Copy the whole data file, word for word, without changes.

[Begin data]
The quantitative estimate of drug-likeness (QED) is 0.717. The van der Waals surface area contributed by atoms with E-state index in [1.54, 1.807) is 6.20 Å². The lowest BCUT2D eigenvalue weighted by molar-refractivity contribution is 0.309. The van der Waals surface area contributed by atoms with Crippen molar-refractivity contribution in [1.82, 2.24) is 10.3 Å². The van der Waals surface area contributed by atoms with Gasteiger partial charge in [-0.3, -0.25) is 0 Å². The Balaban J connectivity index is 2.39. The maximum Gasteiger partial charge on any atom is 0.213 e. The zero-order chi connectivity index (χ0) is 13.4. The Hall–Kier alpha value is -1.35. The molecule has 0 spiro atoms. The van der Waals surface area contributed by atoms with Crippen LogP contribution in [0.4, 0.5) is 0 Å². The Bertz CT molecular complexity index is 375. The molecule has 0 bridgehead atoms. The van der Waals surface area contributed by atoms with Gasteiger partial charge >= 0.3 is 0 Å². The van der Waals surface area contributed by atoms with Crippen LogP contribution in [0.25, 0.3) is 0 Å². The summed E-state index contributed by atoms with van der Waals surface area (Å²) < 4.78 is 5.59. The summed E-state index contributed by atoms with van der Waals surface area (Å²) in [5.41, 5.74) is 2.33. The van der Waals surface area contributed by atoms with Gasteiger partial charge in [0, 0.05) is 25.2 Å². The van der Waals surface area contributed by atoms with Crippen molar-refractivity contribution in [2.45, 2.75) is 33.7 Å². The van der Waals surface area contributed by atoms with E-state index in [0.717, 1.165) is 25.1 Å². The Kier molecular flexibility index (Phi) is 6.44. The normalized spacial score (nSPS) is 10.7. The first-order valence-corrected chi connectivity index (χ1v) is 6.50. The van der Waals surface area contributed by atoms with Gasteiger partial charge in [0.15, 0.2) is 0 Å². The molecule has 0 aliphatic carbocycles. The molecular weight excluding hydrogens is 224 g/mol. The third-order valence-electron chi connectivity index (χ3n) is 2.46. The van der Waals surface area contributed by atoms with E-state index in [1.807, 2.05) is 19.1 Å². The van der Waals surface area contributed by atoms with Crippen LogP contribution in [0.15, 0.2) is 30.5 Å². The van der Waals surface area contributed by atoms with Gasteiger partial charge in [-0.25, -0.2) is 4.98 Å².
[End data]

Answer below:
The quantitative estimate of drug-likeness (QED) is 0.717. The van der Waals surface area contributed by atoms with E-state index in [1.54, 1.807) is 6.20 Å². The lowest BCUT2D eigenvalue weighted by molar-refractivity contribution is 0.309. The van der Waals surface area contributed by atoms with Crippen molar-refractivity contribution in [1.82, 2.24) is 10.3 Å². The van der Waals surface area contributed by atoms with Gasteiger partial charge in [-0.3, -0.25) is 0 Å². The Balaban J connectivity index is 2.39. The maximum Gasteiger partial charge on any atom is 0.213 e. The zero-order chi connectivity index (χ0) is 13.4. The Hall–Kier alpha value is -1.35. The molecule has 0 spiro atoms. The van der Waals surface area contributed by atoms with Crippen LogP contribution in [0.4, 0.5) is 0 Å². The Bertz CT molecular complexity index is 375. The molecule has 0 bridgehead atoms. The van der Waals surface area contributed by atoms with Gasteiger partial charge >= 0.3 is 0 Å². The van der Waals surface area contributed by atoms with Crippen LogP contribution in [0.25, 0.3) is 0 Å². The summed E-state index contributed by atoms with van der Waals surface area (Å²) < 4.78 is 5.59. The summed E-state index contributed by atoms with van der Waals surface area (Å²) in [5.41, 5.74) is 2.33. The van der Waals surface area contributed by atoms with Gasteiger partial charge in [0, 0.05) is 25.2 Å². The van der Waals surface area contributed by atoms with Crippen molar-refractivity contribution in [2.45, 2.75) is 33.7 Å². The van der Waals surface area contributed by atoms with E-state index in [0.717, 1.165) is 25.1 Å². The Kier molecular flexibility index (Phi) is 6.44. The normalized spacial score (nSPS) is 10.7. The first-order valence-corrected chi connectivity index (χ1v) is 6.50. The van der Waals surface area contributed by atoms with Gasteiger partial charge in [0.15, 0.2) is 0 Å². The molecule has 0 aliphatic carbocycles. The molecular weight excluding hydrogens is 224 g/mol. The third-order valence-electron chi connectivity index (χ3n) is 2.46. The van der Waals surface area contributed by atoms with E-state index in [1.807, 2.05) is 19.1 Å². The van der Waals surface area contributed by atoms with Crippen LogP contribution in [0.15, 0.2) is 30.5 Å². The van der Waals surface area contributed by atoms with Gasteiger partial charge in [-0.25, -0.2) is 4.98 Å².